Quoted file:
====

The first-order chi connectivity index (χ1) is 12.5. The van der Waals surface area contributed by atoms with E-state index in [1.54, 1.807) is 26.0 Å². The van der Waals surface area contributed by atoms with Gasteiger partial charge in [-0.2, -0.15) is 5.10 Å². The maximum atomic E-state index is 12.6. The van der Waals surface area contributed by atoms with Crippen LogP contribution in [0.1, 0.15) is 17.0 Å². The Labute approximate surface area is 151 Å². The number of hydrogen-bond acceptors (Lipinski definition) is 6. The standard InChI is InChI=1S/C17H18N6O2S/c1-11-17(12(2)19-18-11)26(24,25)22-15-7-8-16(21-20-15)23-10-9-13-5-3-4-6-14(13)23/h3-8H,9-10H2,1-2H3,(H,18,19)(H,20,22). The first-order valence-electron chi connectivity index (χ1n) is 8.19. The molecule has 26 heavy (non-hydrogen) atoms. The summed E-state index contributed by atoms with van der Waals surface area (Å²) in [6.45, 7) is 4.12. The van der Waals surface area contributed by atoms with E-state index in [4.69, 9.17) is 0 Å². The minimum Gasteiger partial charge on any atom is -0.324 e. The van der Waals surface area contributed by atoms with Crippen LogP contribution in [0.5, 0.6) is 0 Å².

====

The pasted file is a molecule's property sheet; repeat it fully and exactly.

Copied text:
The first-order chi connectivity index (χ1) is 12.5. The van der Waals surface area contributed by atoms with E-state index in [1.54, 1.807) is 26.0 Å². The van der Waals surface area contributed by atoms with Gasteiger partial charge in [-0.2, -0.15) is 5.10 Å². The maximum atomic E-state index is 12.6. The van der Waals surface area contributed by atoms with Crippen LogP contribution in [0.1, 0.15) is 17.0 Å². The Labute approximate surface area is 151 Å². The number of hydrogen-bond acceptors (Lipinski definition) is 6. The standard InChI is InChI=1S/C17H18N6O2S/c1-11-17(12(2)19-18-11)26(24,25)22-15-7-8-16(21-20-15)23-10-9-13-5-3-4-6-14(13)23/h3-8H,9-10H2,1-2H3,(H,18,19)(H,20,22). The first-order valence-electron chi connectivity index (χ1n) is 8.19. The molecule has 26 heavy (non-hydrogen) atoms. The summed E-state index contributed by atoms with van der Waals surface area (Å²) in [6.45, 7) is 4.12. The van der Waals surface area contributed by atoms with E-state index in [4.69, 9.17) is 0 Å². The minimum Gasteiger partial charge on any atom is -0.324 e. The van der Waals surface area contributed by atoms with Crippen LogP contribution in [0.5, 0.6) is 0 Å².